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But the size of the number is such a programming-centered view of things. In my opinion it doesn't at all reflect the mathematics behind it. It's completely dependent on the representation of the number, which could really result in anything.

The only thing that really matters is the size of the set of numbers that you do your computation on.

What's really going on here (not in code but conceptually) is that you have two steps. First you take a number `n` and basically convert it into a generator for the set of numbers `{0, ..., n-1}`. We can assume that to be a O(1) step. Then in the second step you apply a O(1) function for every number in the set which is clearly O(n). So you end up with O(1) + O(n) which boils down to O(n).

So we have functions

`g(n) -> generator for {0, ..., n-1}`

`f(x, funct) -> funct(n) for n in x`

and we combine them into

`p(n) -> f(g(n), print)`

Clearly, the input size of the arguments to `p` is no longer meaningful for the total runtime. You have to assume it is a set of numbers to make any sense.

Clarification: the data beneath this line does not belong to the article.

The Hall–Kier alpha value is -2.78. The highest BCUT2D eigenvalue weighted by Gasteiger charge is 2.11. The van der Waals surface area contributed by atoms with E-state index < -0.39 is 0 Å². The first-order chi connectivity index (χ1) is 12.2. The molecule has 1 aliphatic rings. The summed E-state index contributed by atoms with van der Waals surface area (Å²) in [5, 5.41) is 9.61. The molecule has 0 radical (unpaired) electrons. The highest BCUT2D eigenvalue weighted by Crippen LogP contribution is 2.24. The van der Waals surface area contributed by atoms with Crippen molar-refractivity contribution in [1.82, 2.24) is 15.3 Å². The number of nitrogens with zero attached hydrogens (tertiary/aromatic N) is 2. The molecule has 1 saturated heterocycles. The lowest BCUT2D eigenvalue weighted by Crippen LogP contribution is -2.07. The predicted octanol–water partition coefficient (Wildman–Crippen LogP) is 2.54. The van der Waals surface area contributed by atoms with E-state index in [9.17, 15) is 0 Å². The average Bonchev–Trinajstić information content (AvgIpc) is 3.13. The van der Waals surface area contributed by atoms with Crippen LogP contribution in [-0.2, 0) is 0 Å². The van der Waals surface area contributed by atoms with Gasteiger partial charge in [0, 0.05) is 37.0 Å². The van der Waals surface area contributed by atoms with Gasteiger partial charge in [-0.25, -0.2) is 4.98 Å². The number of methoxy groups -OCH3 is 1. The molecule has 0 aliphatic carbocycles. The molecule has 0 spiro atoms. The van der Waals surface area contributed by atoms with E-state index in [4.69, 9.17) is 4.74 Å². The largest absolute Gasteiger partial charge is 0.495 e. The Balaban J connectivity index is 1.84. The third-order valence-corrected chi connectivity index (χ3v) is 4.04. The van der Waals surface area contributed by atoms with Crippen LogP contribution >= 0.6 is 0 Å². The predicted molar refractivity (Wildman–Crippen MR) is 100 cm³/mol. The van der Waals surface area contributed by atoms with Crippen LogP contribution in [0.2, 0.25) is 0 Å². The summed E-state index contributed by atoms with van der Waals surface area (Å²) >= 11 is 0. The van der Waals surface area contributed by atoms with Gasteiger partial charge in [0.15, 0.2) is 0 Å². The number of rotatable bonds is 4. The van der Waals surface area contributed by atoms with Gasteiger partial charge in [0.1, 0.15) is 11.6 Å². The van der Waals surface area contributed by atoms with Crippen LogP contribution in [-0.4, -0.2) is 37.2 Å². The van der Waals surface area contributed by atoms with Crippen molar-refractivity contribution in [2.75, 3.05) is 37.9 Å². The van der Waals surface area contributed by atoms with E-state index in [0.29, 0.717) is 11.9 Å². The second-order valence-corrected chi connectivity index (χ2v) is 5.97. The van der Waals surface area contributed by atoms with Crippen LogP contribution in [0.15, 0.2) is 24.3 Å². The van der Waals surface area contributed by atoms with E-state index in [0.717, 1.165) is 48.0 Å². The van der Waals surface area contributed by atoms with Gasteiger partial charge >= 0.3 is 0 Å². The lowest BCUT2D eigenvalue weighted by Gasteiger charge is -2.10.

So in my opinion while anonymouz is technically correct, it does not make any sense to see it that way. BigO notation/analysis is there to gain some understanding about your algorithm complexity and not to link the amount of digits in a number to the complexity of your algorithm.




>So in my opinion while anonymouz is technically correct, it does not make any sense to see it that way.

I absolutely agree, and anonymouz's approach is not how I would approach time complexity. I thought it was an interesting point and so I decided to explain where he was coming from, but practically I don't think it makes any sense.

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